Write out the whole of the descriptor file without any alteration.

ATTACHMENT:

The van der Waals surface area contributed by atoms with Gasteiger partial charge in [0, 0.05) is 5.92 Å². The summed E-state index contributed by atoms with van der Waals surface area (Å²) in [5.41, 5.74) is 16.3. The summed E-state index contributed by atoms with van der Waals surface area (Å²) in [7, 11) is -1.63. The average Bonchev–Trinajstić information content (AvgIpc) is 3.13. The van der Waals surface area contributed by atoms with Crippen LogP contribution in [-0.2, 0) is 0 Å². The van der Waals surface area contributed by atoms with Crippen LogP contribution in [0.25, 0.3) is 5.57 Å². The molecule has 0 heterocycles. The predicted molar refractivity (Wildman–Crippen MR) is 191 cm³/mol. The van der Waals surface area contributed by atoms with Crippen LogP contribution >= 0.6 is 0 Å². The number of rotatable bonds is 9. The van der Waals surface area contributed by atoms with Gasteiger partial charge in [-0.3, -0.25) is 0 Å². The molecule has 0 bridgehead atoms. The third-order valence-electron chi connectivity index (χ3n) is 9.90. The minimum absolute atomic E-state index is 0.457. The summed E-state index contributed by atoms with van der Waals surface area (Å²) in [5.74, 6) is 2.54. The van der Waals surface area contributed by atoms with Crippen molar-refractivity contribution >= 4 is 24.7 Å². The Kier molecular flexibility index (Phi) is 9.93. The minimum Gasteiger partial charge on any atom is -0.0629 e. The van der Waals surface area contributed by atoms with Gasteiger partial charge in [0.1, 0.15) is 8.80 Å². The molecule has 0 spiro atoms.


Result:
The van der Waals surface area contributed by atoms with Gasteiger partial charge in [0, 0.05) is 5.92 Å². The summed E-state index contributed by atoms with van der Waals surface area (Å²) in [5.41, 5.74) is 16.3. The summed E-state index contributed by atoms with van der Waals surface area (Å²) in [7, 11) is -1.63. The average Bonchev–Trinajstić information content (AvgIpc) is 3.13. The van der Waals surface area contributed by atoms with Crippen LogP contribution in [-0.2, 0) is 0 Å². The van der Waals surface area contributed by atoms with Crippen LogP contribution in [0.25, 0.3) is 5.57 Å². The molecule has 0 heterocycles. The predicted molar refractivity (Wildman–Crippen MR) is 191 cm³/mol. The van der Waals surface area contributed by atoms with Crippen LogP contribution >= 0.6 is 0 Å². The number of rotatable bonds is 9. The van der Waals surface area contributed by atoms with Gasteiger partial charge in [-0.3, -0.25) is 0 Å². The molecule has 0 bridgehead atoms. The third-order valence-electron chi connectivity index (χ3n) is 9.90. The minimum absolute atomic E-state index is 0.457. The summed E-state index contributed by atoms with van der Waals surface area (Å²) in [5.74, 6) is 2.54. The van der Waals surface area contributed by atoms with Crippen molar-refractivity contribution >= 4 is 24.7 Å². The Kier molecular flexibility index (Phi) is 9.93. The minimum Gasteiger partial charge on any atom is -0.0629 e. The van der Waals surface area contributed by atoms with Gasteiger partial charge in [0.1, 0.15) is 8.80 Å². The molecule has 0 spiro atoms.